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Researchers advice to youth handball – based on CASE method

Two women in the hallway at Forum Medicum
Arlind Reuter and Eva Ageberg. Photo: Lill Eriksson

Methods developed by CASE researchers are also used in research outside the network of ageing. An article was recently published in sports science, in which CASE's postdoctoral fellow Arlind Reuter is a co-author.

– With my background in participatory and design-based methods, I contributed to the development of a participatory workshop methodology, through which we could elicit strategies that can prevent concussions in youth handball, she says.

This study is an example of how the involvement of the public in research can create relevant findings and result in strategies that can be implemented in practice. 

Who is this important to? 

– Youth handball players, coaches, referees and the Swedish Handball Federation, says responsible researcher Eva Ageberg, Professor physiotherapy at Lund University. 

Concussion is a serious injury, quite common in handball. While there are strategies to treat concussion, prevention strategies are lacking.

The results were summarized for end users as practical advice encompassing information, rules, and training and playing strategies. These results will be within youth handball through the Swedish Handball Federation, says Eva Ageberg.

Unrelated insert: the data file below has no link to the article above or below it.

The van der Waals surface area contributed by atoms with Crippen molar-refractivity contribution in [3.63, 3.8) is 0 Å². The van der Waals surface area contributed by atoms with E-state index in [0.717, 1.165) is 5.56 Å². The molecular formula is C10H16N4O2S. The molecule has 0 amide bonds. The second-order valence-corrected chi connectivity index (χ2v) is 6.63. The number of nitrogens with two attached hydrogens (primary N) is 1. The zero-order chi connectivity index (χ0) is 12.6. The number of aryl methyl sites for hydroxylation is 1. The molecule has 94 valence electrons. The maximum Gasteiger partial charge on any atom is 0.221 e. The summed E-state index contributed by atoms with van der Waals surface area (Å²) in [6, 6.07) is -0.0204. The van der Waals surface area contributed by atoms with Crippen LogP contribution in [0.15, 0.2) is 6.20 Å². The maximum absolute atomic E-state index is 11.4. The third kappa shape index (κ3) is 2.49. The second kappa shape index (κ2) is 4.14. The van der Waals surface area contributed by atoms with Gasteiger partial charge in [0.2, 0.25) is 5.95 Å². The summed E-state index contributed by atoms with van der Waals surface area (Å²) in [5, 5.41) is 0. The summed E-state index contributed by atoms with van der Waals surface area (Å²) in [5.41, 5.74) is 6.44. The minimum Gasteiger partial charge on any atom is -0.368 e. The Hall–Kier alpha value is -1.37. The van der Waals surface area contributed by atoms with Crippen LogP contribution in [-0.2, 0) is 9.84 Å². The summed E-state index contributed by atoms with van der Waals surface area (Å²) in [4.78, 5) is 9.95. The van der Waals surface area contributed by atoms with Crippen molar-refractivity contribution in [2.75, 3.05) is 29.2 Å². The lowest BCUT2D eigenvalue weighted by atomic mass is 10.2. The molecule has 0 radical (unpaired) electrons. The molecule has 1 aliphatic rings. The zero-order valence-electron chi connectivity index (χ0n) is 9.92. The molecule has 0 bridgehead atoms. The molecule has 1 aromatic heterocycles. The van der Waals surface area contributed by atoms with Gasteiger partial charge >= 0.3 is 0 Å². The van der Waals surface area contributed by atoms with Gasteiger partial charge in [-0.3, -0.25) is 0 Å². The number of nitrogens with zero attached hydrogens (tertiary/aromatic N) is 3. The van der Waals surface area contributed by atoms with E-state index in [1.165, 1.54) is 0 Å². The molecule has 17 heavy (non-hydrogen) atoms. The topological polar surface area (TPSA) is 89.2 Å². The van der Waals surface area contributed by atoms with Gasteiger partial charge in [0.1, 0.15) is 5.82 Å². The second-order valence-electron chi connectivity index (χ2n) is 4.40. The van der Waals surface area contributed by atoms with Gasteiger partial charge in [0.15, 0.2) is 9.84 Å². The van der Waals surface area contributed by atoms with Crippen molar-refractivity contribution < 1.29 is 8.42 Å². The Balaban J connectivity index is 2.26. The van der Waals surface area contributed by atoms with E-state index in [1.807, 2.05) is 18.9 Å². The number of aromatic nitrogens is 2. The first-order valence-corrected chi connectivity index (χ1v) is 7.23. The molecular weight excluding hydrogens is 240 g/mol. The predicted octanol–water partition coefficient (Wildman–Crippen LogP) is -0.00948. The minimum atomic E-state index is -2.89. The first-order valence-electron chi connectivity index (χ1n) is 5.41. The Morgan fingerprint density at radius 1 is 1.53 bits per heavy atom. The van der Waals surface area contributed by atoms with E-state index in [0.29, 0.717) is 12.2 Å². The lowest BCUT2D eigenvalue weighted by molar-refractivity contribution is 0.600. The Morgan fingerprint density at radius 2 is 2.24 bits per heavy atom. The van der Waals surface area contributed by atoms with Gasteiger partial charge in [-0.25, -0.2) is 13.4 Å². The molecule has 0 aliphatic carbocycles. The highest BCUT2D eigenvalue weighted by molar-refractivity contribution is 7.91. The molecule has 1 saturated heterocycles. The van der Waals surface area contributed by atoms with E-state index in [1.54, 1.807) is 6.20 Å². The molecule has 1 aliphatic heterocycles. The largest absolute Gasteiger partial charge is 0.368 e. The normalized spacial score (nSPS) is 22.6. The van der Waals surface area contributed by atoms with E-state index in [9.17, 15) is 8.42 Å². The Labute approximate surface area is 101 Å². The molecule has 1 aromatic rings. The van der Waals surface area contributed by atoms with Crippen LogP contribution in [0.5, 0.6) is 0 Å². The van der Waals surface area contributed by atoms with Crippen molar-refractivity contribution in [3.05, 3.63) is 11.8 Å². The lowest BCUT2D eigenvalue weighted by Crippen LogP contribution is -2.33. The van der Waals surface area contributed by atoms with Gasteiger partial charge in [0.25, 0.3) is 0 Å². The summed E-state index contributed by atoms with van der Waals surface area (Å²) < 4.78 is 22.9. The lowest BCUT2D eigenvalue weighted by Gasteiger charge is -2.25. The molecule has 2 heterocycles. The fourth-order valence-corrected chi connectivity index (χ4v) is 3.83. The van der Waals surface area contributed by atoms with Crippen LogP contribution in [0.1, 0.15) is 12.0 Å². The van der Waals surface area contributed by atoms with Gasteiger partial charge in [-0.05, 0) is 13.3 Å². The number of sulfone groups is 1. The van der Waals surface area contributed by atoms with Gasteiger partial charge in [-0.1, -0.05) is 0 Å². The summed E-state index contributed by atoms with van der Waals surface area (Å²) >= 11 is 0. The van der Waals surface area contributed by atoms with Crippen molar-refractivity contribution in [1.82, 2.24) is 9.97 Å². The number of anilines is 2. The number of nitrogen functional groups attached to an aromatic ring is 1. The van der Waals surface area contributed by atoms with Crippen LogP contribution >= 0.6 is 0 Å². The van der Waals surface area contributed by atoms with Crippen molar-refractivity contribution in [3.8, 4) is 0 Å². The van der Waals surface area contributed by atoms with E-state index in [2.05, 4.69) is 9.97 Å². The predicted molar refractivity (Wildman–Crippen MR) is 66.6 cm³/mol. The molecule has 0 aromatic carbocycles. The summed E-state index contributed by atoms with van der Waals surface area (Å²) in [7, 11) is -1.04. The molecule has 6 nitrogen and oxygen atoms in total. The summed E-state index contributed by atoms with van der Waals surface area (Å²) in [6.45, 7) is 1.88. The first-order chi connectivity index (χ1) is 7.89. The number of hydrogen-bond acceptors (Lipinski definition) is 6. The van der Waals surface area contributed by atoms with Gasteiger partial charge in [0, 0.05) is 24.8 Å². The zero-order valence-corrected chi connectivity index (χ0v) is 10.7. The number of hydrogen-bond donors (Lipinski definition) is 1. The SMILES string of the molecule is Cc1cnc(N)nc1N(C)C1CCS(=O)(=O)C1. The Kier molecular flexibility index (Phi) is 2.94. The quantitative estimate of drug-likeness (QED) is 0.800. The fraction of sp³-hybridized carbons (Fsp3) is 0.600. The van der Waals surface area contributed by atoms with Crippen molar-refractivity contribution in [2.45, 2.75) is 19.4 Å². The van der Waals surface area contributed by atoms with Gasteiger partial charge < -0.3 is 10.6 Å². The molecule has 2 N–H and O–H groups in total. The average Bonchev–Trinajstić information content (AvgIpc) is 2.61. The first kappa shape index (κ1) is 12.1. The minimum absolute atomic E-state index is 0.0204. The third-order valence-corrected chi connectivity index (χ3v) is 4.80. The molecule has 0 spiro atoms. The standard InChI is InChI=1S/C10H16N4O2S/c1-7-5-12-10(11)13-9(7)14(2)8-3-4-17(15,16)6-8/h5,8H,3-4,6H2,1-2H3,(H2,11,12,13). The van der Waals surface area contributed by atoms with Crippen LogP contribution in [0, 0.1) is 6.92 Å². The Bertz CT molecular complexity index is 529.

Why did this particular method work so well this time?

– I have co-created interventions using knowledge from experts and end-users in previous studies, but Arlind’s expertise added something new. In this study, the workshop was both more strucutred and more creative in a way I haven’t done before. With this approach, end-users and experts worked in groups together which was very fruitful, says Eva Ageberg.

– We worked with scenarios, a design technique that can be used to explore current real-world and future practices. We also implemented the brainwriting method to promote design thinking. During the "brainwriting", participants were given the opportunity to build on each others ideas in a creative way, says Arlind Reuter. 

The study was funded by the Swedish Research Council for Sport Science.


Read the publication "Youth handball concussion prevention strategies: a workshop-based study with experts and end users"